Will parents blow off the make-up days?

It's been a pretty slow news week here in Portland. We're still digesting all that turkey, I suppose. The last of the turkey soup here at Blog Central didn't get consumed until yesterday.

The big news in town is the settlement of the public school teachers' strike, and now the dithering about how they're going to make up the two-weeks-plus of classroom days that the students missed. You gotta feel bad for the kids. First Covid, now this. It's a miracle they learn anything.

The school board suits say they're going to claw back five days by cutting winter beak down from two weeks to one, which is a real drag. A lot of families have made expensive travel plans for the vacation week that's now going to be eliminated. You wonder whether the parents are going to bite the bullet, cancel the trips, and send the kids to school, or whether they're going on the trips anyway, missed school be damned.

And if they do stay home, you have to wonder whether that particular week in school is going to seem worth it. When you get much past the 15th, a lot of kids are going to be too distracted by the holidays to get much work done. If the week turns out to be a joke, you can just hear people saying, "I gave up Disneyland for this?"

Come to think of it, I doubt that anybody has gotten too much accomplished this week. For the entire months of November and December, there may wind up being only about two to two-and-a-half weeks of decent instruction. The turf on the Grant High football field isn't the only thing that's failed.

I wonder, too, about this week's attendance. Allthough school abruptly restarted on Monday, you have to wonder how many kids actually showed up ready to learn that day. They were given little to no advance notice of when classes were supposed to resume. You would think that the reporters breathlessly covering the strike story would ask about attendance figures for the week.

Oh, well. I haven't followed the issues that caused the strike much, and I don't know whether the union or the school board came out the winner of the struggle. But the kids lost, there's no denying that.


  1. The teachers deserve a better voice than the union that collected the dues

  2. Nobody here in East Clark County complained when makeup days halved Winter Break but then again we have better test scores, higher graduation rates and actual teaching.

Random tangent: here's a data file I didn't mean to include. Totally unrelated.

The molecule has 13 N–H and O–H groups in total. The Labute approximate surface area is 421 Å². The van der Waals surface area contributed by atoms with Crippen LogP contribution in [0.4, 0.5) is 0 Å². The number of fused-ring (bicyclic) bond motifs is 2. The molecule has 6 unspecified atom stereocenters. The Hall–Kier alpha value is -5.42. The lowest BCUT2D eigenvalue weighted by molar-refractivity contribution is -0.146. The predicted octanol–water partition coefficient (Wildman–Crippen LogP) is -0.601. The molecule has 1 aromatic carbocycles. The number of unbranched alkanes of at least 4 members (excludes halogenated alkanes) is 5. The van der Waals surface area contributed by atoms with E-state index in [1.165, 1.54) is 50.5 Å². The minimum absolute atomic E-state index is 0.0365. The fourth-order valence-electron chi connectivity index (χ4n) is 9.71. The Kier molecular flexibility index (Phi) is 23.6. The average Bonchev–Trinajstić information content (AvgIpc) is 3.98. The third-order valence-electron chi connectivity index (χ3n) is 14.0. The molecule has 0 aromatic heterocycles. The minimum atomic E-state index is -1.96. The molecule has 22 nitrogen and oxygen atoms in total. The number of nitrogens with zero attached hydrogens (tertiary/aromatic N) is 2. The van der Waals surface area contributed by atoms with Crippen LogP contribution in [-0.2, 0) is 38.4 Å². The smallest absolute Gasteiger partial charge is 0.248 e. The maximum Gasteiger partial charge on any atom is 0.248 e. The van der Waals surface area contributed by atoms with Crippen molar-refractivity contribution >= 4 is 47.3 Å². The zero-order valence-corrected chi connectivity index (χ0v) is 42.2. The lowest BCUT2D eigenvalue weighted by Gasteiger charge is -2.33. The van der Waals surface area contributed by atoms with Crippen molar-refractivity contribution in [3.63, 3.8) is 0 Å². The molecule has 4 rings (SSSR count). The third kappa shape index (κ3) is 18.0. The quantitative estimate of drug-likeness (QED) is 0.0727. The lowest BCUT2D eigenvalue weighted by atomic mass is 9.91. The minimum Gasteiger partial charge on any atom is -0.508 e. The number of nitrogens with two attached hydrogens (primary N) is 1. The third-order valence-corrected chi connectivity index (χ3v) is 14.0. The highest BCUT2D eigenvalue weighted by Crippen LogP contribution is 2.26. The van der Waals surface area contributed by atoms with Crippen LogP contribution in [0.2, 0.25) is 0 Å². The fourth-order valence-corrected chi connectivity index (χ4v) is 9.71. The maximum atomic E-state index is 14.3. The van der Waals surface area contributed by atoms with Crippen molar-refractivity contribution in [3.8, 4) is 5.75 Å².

3. Our experience:
    1. The mental health challenges we experienced with my then 8 and 10 year-old reemerged during this period of instability. In my now-12 year-olds words, “we’re being re-traumatized.” Even though they’ve wanted to go back this transition week has been really difficult and emotional.
    2. My 5th grader was in 1st grade when he was sent home for Covid. He can’t form letters. He doesn’t know how to write and we’re paying for expensive tutors to try to help him master 3rd grade math and maybe someday catch up to grade level. He has fine motor delays we’ve tried desperately to catch up from and ADHD and other mental health challenges. This disruption concerns me.
    3. Lots of people will choose to take their vacations and I think classes will be small. I knew a strike was coming and we can’t afford to miss instruction so I didn’t make plans for Dec or June. Now I’m hearing we’ll be understaffed for those days and there may not be much instruction. My 7th grader’s teacher showed movies for the two days before the strike. It’s maddening.
    3. There are rumblings of non-PAT staff negotiations throwing more of a wrench in things. 😭😭😭

  4. You were totally silent on all of this which is surprising. Why is that? It was certainly the largest news item for the past month.

    1. I don't think totally silent is the right description. The event got a more balanced take on this blog than reddit or Portland Dissident. Not a lot of reason to provide commentary when we could see how it would all play out from the get go: hollow rhetoric about how bad education is (about how all these improvements ought to be made), and yet the teachers would completely cave on all their demands if merely given a pay increase.

  5. They wrote in the contract that if you are Black or Latino you can be disruptive and get away with it, cause you know EQUITY baby!

  6. The attendance question for this week is very predictable. Of course news wouldn't pick it up, did any one ask questions after COVID? Did any of the politicos or journalists press the school administrators for up-to-date rosters and plans of action? Of course not. I'm pretty sure the NAYA school even have students on campus most days? If the feds didn't require these numbers I think no one from the political establishment would be asking for them.


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